Should you be looking for a selection of great UK expat blogs then A Lady In London is a blog about life in London, but also covers travel to other countries, recommending hotels, foods and a variety of destinations around the world. Bringing Up Brits deals specifically with the trials and joys of having a family in a new country. The Fly Away American blog covers things to see and do in the UK, advice on travelling both within the country and around the world, and how to deal with homesickness whilst the Life of an Expat Parent covers pregnancy and parenting as an expat, as well as expat life in general. Angloyankophile covers everything from book reviews to fashion finds as well as the best parts of several cities – including London and Oxford – offering a refreshingly bright, upbeat viewpoint of the expat experience. What are your favourite expat blogs? If you’re a Brit who has recently moved abroad, maybe it will be your blog we feature in the near future!

‘A New Life In New Zealand’ by Paul Goddard

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For useful articles and tips on moving to other countries and life as an expat, please like the PSS International Removals Facebook page and follow the Twitter profile

Paul Goddard moved to New Zealand from the UK in 2003 and has since set up and run his own business in the immigration industry. His passion is helping other people make a successful move abroad and he’s lucky enough to be working for one of the largest and most experienced immigration teams in the industry at Migration Planners.

Emigrating is one of the most life-changing events you can experience and Paul is now helping hundreds of people make that big move through his company. If only he knew back in 2003 what he knows now, he would have done things differently and had access to a lot more support. Paul says his move was exciting, scary and he constantly questioned his decision to emigrate, which he now views as natural in retrospect!

Furthermore, the BBC filmed his move for the TV programme “Get A New Life” and he also recently wrote the book “A New Life In New Zealand”. The book offers a snapshot of his first 12 months living in the country whilst focusing on the experiences and the emotions he went through on a day-to day basis. He would finish work and then come home and spend an hour or so each evening sharing his thoughts and feelings on the new life he was creating for himself.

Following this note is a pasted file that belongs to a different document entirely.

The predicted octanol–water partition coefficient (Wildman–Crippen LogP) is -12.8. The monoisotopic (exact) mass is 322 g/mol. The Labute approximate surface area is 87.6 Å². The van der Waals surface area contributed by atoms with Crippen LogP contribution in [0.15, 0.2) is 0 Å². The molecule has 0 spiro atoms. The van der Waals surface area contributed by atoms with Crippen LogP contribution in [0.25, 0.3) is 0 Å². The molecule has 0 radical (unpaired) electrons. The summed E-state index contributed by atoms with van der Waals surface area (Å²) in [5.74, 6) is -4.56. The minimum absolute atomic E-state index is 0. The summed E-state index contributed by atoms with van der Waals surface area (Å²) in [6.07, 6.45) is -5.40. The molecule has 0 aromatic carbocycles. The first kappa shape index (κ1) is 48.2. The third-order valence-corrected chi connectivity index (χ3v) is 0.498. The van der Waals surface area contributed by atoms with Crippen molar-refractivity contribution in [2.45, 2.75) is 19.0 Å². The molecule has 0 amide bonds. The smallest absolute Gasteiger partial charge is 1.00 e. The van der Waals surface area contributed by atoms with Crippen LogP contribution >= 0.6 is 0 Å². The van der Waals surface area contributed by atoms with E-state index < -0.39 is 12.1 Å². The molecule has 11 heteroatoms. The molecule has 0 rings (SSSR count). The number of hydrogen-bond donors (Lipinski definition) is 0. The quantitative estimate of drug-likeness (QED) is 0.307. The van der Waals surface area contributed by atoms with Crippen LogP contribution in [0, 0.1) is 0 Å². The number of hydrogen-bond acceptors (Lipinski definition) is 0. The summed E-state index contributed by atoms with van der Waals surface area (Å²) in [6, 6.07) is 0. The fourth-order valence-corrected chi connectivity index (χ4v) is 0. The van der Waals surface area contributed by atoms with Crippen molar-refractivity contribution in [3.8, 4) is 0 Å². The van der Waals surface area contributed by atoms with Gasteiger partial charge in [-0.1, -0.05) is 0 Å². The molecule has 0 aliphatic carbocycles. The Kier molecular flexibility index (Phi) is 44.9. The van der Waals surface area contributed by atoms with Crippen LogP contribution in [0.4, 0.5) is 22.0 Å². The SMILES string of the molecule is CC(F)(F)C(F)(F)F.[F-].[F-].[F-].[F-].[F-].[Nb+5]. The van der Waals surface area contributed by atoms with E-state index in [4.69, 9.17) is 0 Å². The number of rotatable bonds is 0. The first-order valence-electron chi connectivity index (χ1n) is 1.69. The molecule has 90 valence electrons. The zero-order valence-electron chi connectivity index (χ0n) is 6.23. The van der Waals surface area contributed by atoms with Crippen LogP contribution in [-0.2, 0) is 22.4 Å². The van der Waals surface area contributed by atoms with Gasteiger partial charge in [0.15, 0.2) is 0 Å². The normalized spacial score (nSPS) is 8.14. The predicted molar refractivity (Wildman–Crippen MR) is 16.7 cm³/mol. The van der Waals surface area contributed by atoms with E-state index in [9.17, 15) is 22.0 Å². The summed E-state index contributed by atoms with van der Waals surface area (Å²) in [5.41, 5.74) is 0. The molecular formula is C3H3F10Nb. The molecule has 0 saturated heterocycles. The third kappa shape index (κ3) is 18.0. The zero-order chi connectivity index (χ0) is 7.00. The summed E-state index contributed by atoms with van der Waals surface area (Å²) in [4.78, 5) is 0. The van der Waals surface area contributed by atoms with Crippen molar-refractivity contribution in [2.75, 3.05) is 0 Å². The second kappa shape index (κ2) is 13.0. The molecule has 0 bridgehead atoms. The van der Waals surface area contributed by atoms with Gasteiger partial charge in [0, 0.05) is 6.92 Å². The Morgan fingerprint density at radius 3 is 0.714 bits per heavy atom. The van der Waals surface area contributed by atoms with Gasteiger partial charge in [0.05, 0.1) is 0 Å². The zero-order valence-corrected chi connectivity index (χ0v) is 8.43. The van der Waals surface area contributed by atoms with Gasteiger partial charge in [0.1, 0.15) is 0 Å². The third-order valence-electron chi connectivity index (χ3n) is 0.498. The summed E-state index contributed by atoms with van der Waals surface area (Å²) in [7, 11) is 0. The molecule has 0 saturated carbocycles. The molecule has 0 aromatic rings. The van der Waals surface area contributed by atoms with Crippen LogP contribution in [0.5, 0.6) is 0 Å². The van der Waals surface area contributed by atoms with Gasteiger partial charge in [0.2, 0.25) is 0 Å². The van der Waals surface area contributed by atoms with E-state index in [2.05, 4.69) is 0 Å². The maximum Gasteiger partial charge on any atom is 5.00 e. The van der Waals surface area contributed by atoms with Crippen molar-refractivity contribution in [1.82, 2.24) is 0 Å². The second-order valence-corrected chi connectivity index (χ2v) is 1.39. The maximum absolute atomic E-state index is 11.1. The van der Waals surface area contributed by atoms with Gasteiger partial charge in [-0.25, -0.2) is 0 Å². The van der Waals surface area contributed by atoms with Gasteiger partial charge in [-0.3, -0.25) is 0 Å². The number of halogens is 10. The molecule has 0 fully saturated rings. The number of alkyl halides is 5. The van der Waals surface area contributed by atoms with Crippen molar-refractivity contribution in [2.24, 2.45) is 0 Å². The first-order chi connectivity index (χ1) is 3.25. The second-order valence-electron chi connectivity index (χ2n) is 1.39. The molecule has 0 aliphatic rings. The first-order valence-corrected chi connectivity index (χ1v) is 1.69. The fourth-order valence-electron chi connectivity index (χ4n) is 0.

There are so many books written about emigrating that the facts and figures are there for anyone to find, should they choose to look. Using the internet to do research is making the process of emigrating even easier. In fact, it makes you wonder how people ever emigrated before the internet existed. Paul’s Ebook package offers honest advice about what it is like to make the move, as well as insights and tips on navigating the immigration process. This advice and support is essential if you are serious about a move to New Zealand or Australia.

Paul has just finished writing a follow up to “A New Life In New Zealand” and this new book will offer the benefit of hindsight and the knowledge he has gained both as a migrant who has successfully settled, and as a licensed immigration adviser. The new book “Planning a New Life Down Under” contains useful info about the immigration process for New Zealand and Australia so do feel free to email Paul and he would be happy to help you.

PSS are the UK’s first choice for moving overseas and we have successfully helped thousands of customers move to many destinations throughout the world, including New Zealand.

Please take a look at the relevant page on our website for more detailed information about our migration services to New Zealand.

Everything you need to know about moving to New Zealand

 

"Tasman Valley - Aoraki Mount Cook - Canterbury" by David Briody from Edinburgh, Scotland - Tasman Valley (by Lesley). Licensed under CC BY 2.0 via Wikimedia Commons - https://commons.wikimedia.org/wiki/File:Tasman_Valley_-_Aoraki_Mount_Cook_-_Canterbury.jpg#/media/File:Tasman_Valley_-_Aoraki_Mount_Cook_-_Canterbury.jpg

“Tasman Valley – Aoraki Mount Cook – Canterbury” by David Briody from Edinburgh, Scotland – Tasman Valley (by Lesley). Licensed under CC BY 2.0 via Wikimedia Commons – https://commons.wikimedia.org/wiki/File:Tasman_Valley_-_Aoraki_Mount_Cook_-_Canterbury.jpg#/media/File:Tasman_Valley_-_Aoraki_Mount_Cook_-_Canterbury.jpg

For useful articles and tips on moving to other countries and life as an expat, please like the PSS International Removals Facebook page and follow the Twitter profile

Latest news: New Zealand attempts to lure UK medics: https://www.tvnz.co.nz/one-news/new-zealand/nz-attempts-lure-uk-medics-baby-boomers-age

How would you like to live in a country that is only 174 years old, the same size as the UK but with a population of around 4 million (as opposed to 63 million)? It will still let you sing ‘God Save The Queen’ whilst never being more than 79 miles from the beach? The least corrupt nation on earth (tied with Denmark) where one third of the land is protected national parkland, has plenty of work opportunities and 1 in 3 households own a boat? Oh, and there’s lots of sheep – LOTS.

The native Maori’s often call it; ‘Aotearoa’, the ‘land of the long white cloud’ or ‘God’s own country’, New Zealand can offer all of these things and much, much more. No wonder it scored highest for quality of life in a recent survey of UK expats.